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Ray's World Adventures 2000

California Adventure 2000
My 5th - or is it 6th - Berkeley Kite Festival

 The Bay Area Sundowners This festival just keeps getting better and bigger each year. This year was without a doubt the best, wind and weather wise. Thousands of spectators support this festival and competition, unlike at some other festivals where many people happen to be there vacationing at the time of a kite festival. The people of Berkeley come strictly to fly their kites and to watch kiters do their stuff.

They certainly got more than they came for. The sky was one mass of beautiful color as kites of every description hovered over Caesar Chavez Park. The demonstration arena was never empty; flyers thrilled spectators with their talent throughout each day of the festival. Michael Weingand did a great job again as announcer, keeping spectators well informed about what was going on in the demonstration arena. The competitions were also well organized and ran very smoothly. I know for a fact that there were a lot of great flyers competing, and were out for blood, which is great, as this is the name of the game in any competition. If by chance you did not place, it was not for the want of trying, that's for sure. Check out the competition results at www.highlinekites.com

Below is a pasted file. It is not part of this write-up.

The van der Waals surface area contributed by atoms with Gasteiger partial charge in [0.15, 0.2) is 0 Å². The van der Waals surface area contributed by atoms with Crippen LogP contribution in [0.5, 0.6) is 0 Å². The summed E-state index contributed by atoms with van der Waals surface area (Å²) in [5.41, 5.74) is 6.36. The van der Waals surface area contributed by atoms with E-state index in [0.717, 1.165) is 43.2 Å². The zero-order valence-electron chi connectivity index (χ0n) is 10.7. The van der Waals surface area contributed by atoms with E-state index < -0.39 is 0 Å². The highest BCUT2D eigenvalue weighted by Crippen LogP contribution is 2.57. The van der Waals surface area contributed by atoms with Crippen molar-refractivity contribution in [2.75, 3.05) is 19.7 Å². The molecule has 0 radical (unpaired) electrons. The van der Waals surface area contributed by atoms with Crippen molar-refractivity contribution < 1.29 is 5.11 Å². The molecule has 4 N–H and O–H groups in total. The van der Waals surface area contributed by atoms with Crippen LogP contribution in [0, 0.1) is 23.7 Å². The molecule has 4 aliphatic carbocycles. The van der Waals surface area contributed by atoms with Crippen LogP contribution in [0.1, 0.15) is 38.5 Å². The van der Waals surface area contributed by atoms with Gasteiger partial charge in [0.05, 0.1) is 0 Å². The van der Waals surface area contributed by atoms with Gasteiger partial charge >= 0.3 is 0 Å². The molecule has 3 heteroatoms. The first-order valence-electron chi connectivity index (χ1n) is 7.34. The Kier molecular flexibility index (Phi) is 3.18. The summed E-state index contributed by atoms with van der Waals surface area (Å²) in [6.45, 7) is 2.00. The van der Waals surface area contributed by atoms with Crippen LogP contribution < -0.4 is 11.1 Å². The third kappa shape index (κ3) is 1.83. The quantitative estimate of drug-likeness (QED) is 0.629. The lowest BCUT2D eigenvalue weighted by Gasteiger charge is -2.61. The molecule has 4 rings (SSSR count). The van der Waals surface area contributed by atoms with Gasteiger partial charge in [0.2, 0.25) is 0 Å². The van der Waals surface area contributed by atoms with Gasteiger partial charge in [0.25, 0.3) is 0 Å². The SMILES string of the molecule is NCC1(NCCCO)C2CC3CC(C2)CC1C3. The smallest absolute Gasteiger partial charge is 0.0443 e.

Kestrels in Flight I was given my own field again to present all-day multiple kite demonstrations, in a prime spot just inside of the entrance to Caesar Chavez Park. This spot has been reserved for me since the day that so many of the California flyers chipped in to bring "Ray to the Bay". Since then, I have kept the Berkeley kite festival dates booked on my yearly schedule. It is very heart warming when spectators from the previous year come back and bring their family and friends to watch me fly, and request to have their photo taken with me. I am also given many photos that people took in previous years. One lady, Deborah Green, makes up an album of great photos each year to give to me.

Sometimes it is tough, flying all day in strong 18 -20 plus mph wind, keeping your balance while trying not to fall in the Gopher holes. But after landing and looking behind me, and seeing all the smiling happy faces of the people that have gathered, clapping and waving, it makes it all so worthwhile. Deborah Green wrote in the photo album: "Thanks Ray. You bring smiles to so many. We treasure these moments." To me, this is winning the "Gold."